Tuesday November 14 2017
Italy's problems run deep

Giampiero Ventura was out of his depth, but the last few World Cups show the Azzurri lack old-fashioned talent, writes Emmet Gates.

“Everyone home!” ran the front page of Tuttosport.  A World Cup without the Azzurri, not many can come to terms with it. In fact, most had never even witnessed an Italy-less tournament. It’s been 59 years since Northern Ireland blocked their entry to a World Cup.  Amidst all the soul-searching and finger-pointing that will inevitably follow in the wake of what has been described by La Gazzetta as ‘the apocalypse’, the problems start and end at home.

The world’s collective heart broke at the sight of Gigi Buffon in tears minutes after the final whistle, his chance of appearing at a record sixth World Cup shattered. But he aside, nobody currently playing for Italy deserved to be on the biggest stage in Russia, and Giampiero Ventura certainly didn’t deserve to be in charge of a side that had qualified for the tournament.

There was little confidence in Italy’s ability to ever turn the 1-0 deficit around. Ventura, while clearly a decent Coach, was completely out of his depth and in recent months any remaining confidence in his ability to effectively manage the national team evaporated. The end result isn’t all that surprising.

While Ventura can be blamed (and quite rightly) for failing to call upon Jorginho – one of the best midfielders in Serie A over the last several seasons – until only last night, and for his complete failure to make the most of the considerable talents of Lorenzo Insigne, the cumbersome CT has hardly been helped by a dearth of genuine talent.

Now, that statement might be surprising to some, given that there’s been a reinvigorated sense of hope in the future of the Italian national side. Players like Gigio Donnarumma, Daniele Rugani, Roberto Gagliardini, Marco Verratti and Andrea Belotti all possess the ability to gain multiple caps over the coming years, but there’s a cause for concern at the real depth of youth emerging in the Italian game.

Recently, Giorgio Chiellini lamented that ‘Guardiolismo’ – Pep Guardiola’s footballing ideology - has eroded the very fabric of what has throughout history made Italian defenders the best in the world: the capacity to man-mark. Chiellini remarked: “Guardiolismo has ruined many Italian defenders a bit. Now defenders know how to set the tone of play and they can spread the ball, but they don't know how to mark. Unfortunately, that's the way it is.”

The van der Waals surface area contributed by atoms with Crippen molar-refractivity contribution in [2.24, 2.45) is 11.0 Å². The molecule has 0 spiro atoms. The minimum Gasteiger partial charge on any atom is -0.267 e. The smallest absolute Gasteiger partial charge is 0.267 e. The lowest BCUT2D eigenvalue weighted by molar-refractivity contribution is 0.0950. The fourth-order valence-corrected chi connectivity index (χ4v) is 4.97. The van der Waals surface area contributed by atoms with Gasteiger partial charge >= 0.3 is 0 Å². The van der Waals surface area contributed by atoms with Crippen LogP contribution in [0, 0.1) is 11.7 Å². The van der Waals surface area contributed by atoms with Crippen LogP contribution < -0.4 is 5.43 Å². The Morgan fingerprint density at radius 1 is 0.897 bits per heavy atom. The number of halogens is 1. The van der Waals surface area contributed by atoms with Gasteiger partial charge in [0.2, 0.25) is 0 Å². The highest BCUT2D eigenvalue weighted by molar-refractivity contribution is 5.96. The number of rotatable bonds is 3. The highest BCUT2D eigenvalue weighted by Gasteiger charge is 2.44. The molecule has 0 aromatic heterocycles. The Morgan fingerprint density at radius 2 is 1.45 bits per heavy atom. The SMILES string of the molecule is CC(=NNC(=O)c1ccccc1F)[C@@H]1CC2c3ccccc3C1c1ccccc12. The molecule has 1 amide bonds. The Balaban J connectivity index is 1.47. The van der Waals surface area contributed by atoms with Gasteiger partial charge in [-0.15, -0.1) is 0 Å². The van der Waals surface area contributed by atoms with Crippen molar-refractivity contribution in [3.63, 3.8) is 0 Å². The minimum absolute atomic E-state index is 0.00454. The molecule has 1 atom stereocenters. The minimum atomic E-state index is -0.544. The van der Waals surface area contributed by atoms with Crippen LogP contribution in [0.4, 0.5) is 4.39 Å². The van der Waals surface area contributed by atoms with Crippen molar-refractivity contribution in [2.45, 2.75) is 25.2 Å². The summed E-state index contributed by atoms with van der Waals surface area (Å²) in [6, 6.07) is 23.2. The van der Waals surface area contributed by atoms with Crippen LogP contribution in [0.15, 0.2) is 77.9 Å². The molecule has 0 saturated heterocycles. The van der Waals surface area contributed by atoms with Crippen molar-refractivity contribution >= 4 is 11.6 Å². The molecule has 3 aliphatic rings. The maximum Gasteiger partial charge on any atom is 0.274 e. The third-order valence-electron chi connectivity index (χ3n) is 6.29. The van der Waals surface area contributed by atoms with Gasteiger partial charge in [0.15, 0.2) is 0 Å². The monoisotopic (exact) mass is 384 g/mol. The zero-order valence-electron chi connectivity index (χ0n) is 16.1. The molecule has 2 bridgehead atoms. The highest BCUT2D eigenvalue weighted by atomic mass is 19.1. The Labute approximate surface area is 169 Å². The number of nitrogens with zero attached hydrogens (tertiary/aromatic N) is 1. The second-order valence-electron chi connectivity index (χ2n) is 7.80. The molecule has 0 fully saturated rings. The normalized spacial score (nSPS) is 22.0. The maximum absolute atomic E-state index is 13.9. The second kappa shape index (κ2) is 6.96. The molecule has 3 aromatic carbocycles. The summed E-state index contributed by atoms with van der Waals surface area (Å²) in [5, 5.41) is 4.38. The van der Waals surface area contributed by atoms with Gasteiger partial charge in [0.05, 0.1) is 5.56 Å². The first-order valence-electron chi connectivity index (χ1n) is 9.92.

Chiellini is arguably the last of his kind. That rugged, no-nonsense Italian stalwart in the mould of Claudio Gentile, Beppe Bergomi and Pietro Vierchowod. Yet, Chiellini won’t go down as one of the all-time legendary defenders, which speaks to the general downturn in Italy’s ability to produce world-class centre backs in the last two decades. Where have all the Maldini’s, Scirea’s, Nesta’s, Baresi’s and Cannavaro’s gone?

The production line has also ceased at the top end of the pitch. Long gone are the days when Italy would have a creative genius in the No. 10 shirt, strolling around the turf seeking to bamboozle defenders with a mix of trickery and fine artistry. Never more was that obvious than at the San Siro. As Sweden sat deep, holding on to their one-goal lead from the first leg, Italy created precious little. Where have all the Baggio’s, the Del Piero’s, the Totti’s, the Mancini’s and the Rivera’s gone?

It made for depressing reading to see Ventura start such a crucial match with the strike partnership of Ciro Immobile and Manolo Gabbiadini. Respectable players they are, but both are far from world-class material.

Serie A history is full of Italian strikers who, brilliant for their clubs, simply couldn’t make the switch to the national team: Beppe Signori, Gianluca Vialli, Vincenzo Montella, Enrico Chiesa and Antonio Di Natale all spring to mind. Yet what other choices did the beleaguered Coach have? Belotti was rushed back for the first leg and clearly wasn’t fit enough to start a second game inside three days. And then there was Eder.

Where have all the Paolo Rossi’s, the Vieri’s, the Inzaghi’s, the Riva’s gone?

It’s debatable whether Italy will be really missed at this summer’s tournament; since Fabio Cannavaro lifted the trophy high into the Berlin sky in July 2006, they’ve only won one game in the two subsequent tournaments. After their humiliating group stage exit in 2010, talk of reform was high. Roberto Baggio and Arrigo Sacchi were brought on board by the FIGC in an attempt to get back to basics.